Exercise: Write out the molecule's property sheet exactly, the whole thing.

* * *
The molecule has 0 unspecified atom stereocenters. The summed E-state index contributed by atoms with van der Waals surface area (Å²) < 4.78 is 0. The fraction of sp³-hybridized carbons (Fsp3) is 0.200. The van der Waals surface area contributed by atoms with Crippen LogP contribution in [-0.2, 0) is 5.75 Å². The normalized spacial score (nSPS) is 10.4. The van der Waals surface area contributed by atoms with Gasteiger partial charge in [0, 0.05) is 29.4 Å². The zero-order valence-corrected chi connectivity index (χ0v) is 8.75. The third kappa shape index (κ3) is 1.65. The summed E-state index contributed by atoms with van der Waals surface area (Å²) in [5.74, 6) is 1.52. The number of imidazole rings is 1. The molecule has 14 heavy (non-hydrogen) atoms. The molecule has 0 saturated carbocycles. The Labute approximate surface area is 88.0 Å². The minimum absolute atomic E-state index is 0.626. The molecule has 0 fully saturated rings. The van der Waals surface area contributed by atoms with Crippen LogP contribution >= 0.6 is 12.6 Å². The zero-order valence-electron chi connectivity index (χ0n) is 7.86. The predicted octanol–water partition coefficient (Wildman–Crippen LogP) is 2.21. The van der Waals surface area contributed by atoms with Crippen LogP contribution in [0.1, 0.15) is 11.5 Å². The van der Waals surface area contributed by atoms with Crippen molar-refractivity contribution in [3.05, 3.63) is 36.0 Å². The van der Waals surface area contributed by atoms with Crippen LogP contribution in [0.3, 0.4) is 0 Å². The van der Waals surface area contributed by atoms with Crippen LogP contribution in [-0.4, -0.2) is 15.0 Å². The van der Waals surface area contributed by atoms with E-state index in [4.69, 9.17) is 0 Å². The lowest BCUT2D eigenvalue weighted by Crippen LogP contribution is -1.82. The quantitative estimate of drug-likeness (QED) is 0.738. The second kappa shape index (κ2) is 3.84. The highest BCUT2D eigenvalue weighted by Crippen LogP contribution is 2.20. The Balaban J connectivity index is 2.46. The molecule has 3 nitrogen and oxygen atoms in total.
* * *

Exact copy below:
The molecule has 0 unspecified atom stereocenters. The summed E-state index contributed by atoms with van der Waals surface area (Å²) < 4.78 is 0. The fraction of sp³-hybridized carbons (Fsp3) is 0.200. The van der Waals surface area contributed by atoms with Crippen LogP contribution in [-0.2, 0) is 5.75 Å². The normalized spacial score (nSPS) is 10.4. The van der Waals surface area contributed by atoms with Gasteiger partial charge in [0, 0.05) is 29.4 Å². The zero-order valence-corrected chi connectivity index (χ0v) is 8.75. The third kappa shape index (κ3) is 1.65. The summed E-state index contributed by atoms with van der Waals surface area (Å²) in [5.74, 6) is 1.52. The number of imidazole rings is 1. The molecule has 14 heavy (non-hydrogen) atoms. The molecule has 0 saturated carbocycles. The Labute approximate surface area is 88.0 Å². The minimum absolute atomic E-state index is 0.626. The molecule has 0 fully saturated rings. The van der Waals surface area contributed by atoms with Crippen LogP contribution >= 0.6 is 12.6 Å². The zero-order valence-electron chi connectivity index (χ0n) is 7.86. The predicted octanol–water partition coefficient (Wildman–Crippen LogP) is 2.21. The van der Waals surface area contributed by atoms with Crippen LogP contribution in [0.1, 0.15) is 11.5 Å². The van der Waals surface area contributed by atoms with Crippen molar-refractivity contribution in [3.05, 3.63) is 36.0 Å². The van der Waals surface area contributed by atoms with Crippen LogP contribution in [0.3, 0.4) is 0 Å². The van der Waals surface area contributed by atoms with Crippen LogP contribution in [-0.4, -0.2) is 15.0 Å². The van der Waals surface area contributed by atoms with E-state index in [4.69, 9.17) is 0 Å². The lowest BCUT2D eigenvalue weighted by Crippen LogP contribution is -1.82. The quantitative estimate of drug-likeness (QED) is 0.738. The second kappa shape index (κ2) is 3.84. The highest BCUT2D eigenvalue weighted by Crippen LogP contribution is 2.20. The Balaban J connectivity index is 2.46. The molecule has 3 nitrogen and oxygen atoms in total.